The quest to detect gravitational waves directly has seen great advances over the past five decades, with the earlier resonant “bar” detectors being surpassed in sensitivity by large laser interferometers in the last decade. The first generation of interferometric detectors proved the viability of the approach, progressively improving sensing and control techniques and running up against the fundamental limitations of their designs. Along the way, many searches for gravitational wave signals were carried out and published, but none achieved the milestone of detecting a clear gravitational-wave signal.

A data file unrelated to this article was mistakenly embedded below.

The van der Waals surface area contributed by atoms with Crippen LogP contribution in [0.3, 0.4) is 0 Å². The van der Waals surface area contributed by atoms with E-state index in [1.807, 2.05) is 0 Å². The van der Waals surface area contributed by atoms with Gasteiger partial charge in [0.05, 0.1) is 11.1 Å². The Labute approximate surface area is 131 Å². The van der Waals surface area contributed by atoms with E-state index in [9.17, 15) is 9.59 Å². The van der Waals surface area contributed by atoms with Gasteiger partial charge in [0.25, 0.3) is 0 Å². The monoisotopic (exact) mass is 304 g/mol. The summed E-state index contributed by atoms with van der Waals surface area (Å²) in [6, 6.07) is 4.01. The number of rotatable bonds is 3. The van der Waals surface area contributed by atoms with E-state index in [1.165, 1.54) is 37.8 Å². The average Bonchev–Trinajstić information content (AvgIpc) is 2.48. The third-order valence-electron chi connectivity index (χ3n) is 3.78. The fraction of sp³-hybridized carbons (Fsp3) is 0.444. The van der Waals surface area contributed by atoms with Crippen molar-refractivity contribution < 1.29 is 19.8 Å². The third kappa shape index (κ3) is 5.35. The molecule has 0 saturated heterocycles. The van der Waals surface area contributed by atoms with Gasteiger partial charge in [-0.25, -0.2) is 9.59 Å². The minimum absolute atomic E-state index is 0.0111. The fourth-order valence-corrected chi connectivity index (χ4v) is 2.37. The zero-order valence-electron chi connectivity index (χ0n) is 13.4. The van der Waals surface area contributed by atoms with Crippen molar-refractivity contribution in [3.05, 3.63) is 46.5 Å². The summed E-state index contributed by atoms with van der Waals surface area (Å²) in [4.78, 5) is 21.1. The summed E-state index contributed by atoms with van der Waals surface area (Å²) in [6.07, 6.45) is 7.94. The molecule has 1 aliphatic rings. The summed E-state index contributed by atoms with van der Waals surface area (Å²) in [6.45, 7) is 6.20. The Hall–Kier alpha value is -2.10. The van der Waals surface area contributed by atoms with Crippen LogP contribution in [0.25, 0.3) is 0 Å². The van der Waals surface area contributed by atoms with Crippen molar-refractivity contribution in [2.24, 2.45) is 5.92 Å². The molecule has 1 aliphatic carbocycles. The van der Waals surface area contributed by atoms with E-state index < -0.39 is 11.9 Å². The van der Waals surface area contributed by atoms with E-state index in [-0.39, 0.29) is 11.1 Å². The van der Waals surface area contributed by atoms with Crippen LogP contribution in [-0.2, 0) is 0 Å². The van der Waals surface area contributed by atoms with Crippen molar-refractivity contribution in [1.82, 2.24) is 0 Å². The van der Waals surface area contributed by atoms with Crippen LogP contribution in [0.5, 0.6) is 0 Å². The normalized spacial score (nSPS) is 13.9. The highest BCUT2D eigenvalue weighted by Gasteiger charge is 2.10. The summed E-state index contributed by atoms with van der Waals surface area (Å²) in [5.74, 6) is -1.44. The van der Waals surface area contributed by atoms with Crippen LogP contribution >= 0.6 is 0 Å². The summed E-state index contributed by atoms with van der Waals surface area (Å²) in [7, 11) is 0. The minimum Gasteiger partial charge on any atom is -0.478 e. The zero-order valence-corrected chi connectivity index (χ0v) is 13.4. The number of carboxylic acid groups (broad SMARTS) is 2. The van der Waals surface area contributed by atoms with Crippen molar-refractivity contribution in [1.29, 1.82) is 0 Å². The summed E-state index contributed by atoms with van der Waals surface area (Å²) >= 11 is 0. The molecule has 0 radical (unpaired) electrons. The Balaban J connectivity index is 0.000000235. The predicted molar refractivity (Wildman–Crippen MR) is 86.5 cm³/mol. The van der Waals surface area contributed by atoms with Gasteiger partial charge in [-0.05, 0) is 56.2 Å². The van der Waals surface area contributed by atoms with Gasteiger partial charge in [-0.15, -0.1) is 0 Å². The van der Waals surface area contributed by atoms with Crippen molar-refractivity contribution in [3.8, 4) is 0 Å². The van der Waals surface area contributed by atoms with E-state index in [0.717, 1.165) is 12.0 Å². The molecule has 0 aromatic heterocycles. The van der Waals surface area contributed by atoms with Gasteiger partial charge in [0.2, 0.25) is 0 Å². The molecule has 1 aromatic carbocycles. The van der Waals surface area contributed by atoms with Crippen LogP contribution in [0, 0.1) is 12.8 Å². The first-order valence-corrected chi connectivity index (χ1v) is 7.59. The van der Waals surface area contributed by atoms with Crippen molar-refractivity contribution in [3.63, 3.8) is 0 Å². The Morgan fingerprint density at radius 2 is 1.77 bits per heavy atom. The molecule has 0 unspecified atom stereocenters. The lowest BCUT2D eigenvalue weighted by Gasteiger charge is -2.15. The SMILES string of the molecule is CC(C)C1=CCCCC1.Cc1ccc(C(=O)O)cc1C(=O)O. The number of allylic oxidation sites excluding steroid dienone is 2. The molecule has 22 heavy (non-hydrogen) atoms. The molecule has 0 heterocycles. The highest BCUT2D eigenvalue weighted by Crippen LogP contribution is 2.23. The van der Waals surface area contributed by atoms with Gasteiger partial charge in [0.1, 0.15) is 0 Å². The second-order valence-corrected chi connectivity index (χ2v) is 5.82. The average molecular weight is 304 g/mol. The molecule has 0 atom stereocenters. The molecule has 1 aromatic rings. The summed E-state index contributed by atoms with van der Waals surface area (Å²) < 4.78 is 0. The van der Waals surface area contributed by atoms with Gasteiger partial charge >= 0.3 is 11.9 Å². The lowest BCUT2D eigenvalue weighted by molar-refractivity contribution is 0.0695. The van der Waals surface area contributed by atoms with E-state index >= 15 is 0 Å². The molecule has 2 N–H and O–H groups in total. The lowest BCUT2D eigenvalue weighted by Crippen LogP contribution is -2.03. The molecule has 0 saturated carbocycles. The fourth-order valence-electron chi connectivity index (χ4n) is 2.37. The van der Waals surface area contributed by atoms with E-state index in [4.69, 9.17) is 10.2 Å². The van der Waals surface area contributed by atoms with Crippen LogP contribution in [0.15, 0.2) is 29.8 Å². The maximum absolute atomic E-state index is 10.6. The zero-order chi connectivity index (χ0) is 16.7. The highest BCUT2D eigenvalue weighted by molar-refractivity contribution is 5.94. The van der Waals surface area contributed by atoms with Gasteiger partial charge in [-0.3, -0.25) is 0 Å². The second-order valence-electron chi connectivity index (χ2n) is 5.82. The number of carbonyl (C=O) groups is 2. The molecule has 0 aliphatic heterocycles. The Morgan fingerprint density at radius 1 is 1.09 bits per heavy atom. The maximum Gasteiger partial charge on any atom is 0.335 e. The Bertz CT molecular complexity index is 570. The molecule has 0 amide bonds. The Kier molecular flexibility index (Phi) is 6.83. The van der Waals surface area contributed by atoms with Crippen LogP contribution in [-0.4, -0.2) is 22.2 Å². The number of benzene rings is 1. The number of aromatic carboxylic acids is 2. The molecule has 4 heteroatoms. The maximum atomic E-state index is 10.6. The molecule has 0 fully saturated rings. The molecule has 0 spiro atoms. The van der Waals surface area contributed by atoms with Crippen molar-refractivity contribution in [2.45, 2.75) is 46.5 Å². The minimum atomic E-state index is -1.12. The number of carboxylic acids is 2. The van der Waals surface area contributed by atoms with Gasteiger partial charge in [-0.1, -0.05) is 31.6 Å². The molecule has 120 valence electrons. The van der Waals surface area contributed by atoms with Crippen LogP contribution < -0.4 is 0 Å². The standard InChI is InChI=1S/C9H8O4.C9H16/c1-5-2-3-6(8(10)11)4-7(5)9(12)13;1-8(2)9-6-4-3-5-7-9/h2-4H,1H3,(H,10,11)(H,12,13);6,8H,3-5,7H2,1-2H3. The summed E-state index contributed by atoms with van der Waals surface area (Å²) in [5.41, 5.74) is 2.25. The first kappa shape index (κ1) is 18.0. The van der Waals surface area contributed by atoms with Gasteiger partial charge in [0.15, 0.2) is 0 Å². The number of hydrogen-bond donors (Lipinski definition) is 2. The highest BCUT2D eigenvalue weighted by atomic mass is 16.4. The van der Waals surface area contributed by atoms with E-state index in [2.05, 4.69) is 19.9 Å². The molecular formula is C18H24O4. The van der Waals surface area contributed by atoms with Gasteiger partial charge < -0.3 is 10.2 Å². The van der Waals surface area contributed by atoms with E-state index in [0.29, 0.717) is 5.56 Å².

All of that is about to change. The lessons learned from the first full-scale interferometric detectors fed into the design of advanced detectors which are now being constructed and commissioned and will soon begin collecting data. Higher laser power, sophisticated mirror suspensions and numerous other improvements will extend the distance reach of the detectors by an order of magnitude and finally record the tiny gravitational-wave signals traversing Earth. This special issue examines the advanced techniques and detectors currently being assembled, tested and prepared. It initially includes articles about GEO600 and KAGRA; articles about Advanced Virgo and Advanced LIGO will be added to the online issue soon.
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